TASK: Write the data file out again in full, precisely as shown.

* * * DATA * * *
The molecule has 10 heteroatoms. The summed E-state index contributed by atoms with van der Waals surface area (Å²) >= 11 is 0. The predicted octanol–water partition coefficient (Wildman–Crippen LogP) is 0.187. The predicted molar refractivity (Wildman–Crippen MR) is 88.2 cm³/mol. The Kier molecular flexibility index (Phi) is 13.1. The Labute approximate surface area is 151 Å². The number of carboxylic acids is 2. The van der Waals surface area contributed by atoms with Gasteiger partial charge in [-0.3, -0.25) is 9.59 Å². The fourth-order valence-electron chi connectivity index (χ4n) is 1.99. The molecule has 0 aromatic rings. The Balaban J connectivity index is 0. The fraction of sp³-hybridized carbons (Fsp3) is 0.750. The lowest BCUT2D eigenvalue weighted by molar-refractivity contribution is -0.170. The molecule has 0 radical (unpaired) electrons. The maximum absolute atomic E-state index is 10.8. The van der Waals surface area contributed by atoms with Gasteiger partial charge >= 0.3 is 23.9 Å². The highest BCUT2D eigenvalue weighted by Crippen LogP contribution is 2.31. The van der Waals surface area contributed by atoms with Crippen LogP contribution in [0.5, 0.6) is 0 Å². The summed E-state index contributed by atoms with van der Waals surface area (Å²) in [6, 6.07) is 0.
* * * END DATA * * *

The molecule has 10 heteroatoms. The summed E-state index contributed by atoms with van der Waals surface area (Å²) >= 11 is 0. The predicted octanol–water partition coefficient (Wildman–Crippen LogP) is 0.187. The predicted molar refractivity (Wildman–Crippen MR) is 88.2 cm³/mol. The Kier molecular flexibility index (Phi) is 13.1. The Labute approximate surface area is 151 Å². The number of carboxylic acids is 2. The van der Waals surface area contributed by atoms with Gasteiger partial charge in [-0.3, -0.25) is 9.59 Å². The fourth-order valence-electron chi connectivity index (χ4n) is 1.99. The molecule has 0 aromatic rings. The Balaban J connectivity index is 0. The fraction of sp³-hybridized carbons (Fsp3) is 0.750. The lowest BCUT2D eigenvalue weighted by molar-refractivity contribution is -0.170. The molecule has 0 radical (unpaired) electrons. The maximum absolute atomic E-state index is 10.8. The van der Waals surface area contributed by atoms with Gasteiger partial charge >= 0.3 is 23.9 Å². The highest BCUT2D eigenvalue weighted by Crippen LogP contribution is 2.31. The van der Waals surface area contributed by atoms with Crippen LogP contribution in [0.5, 0.6) is 0 Å². The summed E-state index contributed by atoms with van der Waals surface area (Å²) in [6, 6.07) is 0.